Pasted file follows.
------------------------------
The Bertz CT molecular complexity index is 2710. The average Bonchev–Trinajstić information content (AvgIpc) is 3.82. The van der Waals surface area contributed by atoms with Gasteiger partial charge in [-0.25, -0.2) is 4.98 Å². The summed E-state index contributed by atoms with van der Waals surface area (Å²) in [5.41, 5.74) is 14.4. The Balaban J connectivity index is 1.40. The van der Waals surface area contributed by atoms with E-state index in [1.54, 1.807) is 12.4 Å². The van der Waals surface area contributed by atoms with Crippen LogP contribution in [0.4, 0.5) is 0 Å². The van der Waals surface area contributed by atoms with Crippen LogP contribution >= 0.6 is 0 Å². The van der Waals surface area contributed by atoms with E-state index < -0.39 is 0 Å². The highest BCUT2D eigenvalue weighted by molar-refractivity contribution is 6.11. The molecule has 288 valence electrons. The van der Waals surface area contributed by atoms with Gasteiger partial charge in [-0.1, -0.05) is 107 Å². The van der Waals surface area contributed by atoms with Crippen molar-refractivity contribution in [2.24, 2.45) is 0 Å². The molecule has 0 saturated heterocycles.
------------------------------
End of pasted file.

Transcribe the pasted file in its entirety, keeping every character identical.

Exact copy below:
The Bertz CT molecular complexity index is 2710. The average Bonchev–Trinajstić information content (AvgIpc) is 3.82. The van der Waals surface area contributed by atoms with Gasteiger partial charge in [-0.25, -0.2) is 4.98 Å². The summed E-state index contributed by atoms with van der Waals surface area (Å²) in [5.41, 5.74) is 14.4. The Balaban J connectivity index is 1.40. The van der Waals surface area contributed by atoms with E-state index in [1.54, 1.807) is 12.4 Å². The van der Waals surface area contributed by atoms with Crippen LogP contribution in [0.4, 0.5) is 0 Å². The van der Waals surface area contributed by atoms with Crippen LogP contribution >= 0.6 is 0 Å². The van der Waals surface area contributed by atoms with E-state index < -0.39 is 0 Å². The highest BCUT2D eigenvalue weighted by molar-refractivity contribution is 6.11. The molecule has 288 valence electrons. The van der Waals surface area contributed by atoms with Gasteiger partial charge in [-0.1, -0.05) is 107 Å². The van der Waals surface area contributed by atoms with Crippen molar-refractivity contribution in [2.24, 2.45) is 0 Å². The molecule has 0 saturated heterocycles.